Writing an SE case study
M. Laurie Leitch, PhD, Director, FHE Research Program 1-08
The FHE is interested in encouraging faculty, students, and SEPs to conduct both
quantitative outcome studies as well as case studies. Both can contribute to our need
for an evidence-based practice. This set of guidelines is intended to help orient
practitioners to the clinical case study. The guidelines will first provide some
information about case studies in general. Second, a suggested format or protocol that
is specific to SE is presented that can be used to write up a case study for publication.
In section 3 human subjects protections are discussed. These protections are
necessary to consider whenever clinical material will be presented for public
audiences. A sample consent form is attached as well as journals that publish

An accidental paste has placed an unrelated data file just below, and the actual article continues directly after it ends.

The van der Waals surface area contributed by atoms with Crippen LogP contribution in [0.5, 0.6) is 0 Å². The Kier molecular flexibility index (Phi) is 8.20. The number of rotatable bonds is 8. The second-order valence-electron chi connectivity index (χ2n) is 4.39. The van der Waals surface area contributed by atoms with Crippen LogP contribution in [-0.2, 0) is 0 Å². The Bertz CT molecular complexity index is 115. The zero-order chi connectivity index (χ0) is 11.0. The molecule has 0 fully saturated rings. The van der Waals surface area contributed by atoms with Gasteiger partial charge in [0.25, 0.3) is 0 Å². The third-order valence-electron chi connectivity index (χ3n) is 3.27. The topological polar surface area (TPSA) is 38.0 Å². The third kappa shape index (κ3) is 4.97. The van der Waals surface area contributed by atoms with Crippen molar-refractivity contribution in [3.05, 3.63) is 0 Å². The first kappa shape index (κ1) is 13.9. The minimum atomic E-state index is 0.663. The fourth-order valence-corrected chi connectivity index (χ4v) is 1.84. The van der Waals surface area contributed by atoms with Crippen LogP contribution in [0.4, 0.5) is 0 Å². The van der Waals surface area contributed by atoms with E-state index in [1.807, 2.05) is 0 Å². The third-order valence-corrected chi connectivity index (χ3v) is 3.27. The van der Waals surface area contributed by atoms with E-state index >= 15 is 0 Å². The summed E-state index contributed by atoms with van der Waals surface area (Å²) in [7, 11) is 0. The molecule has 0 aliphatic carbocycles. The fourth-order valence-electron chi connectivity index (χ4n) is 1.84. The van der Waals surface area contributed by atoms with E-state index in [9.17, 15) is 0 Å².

qualitative research, including case studies. Two single case study journal articles are
referenced as examples of case studies of clinical treatment.
I. Case Studies:
In a case study the emphasis is on what, specifically, can be learned from the single case. A
clinical case is chosen because it is believed that understanding that case may lead to a
better understanding of either the methodology being used (in this case, SE) or to better
theorizing about other cases that are similar (e.g., sexual abuse survivors). It is also
possible to study a number of cases jointly (referred to as a collective case study) when
there is interest in a specific phenomenon (e.g., domestic violence, veterans) and its
responsiveness to a treatment intervention such as SE.
Case study is sometimes viewed as a small step which is useful in contributing to broader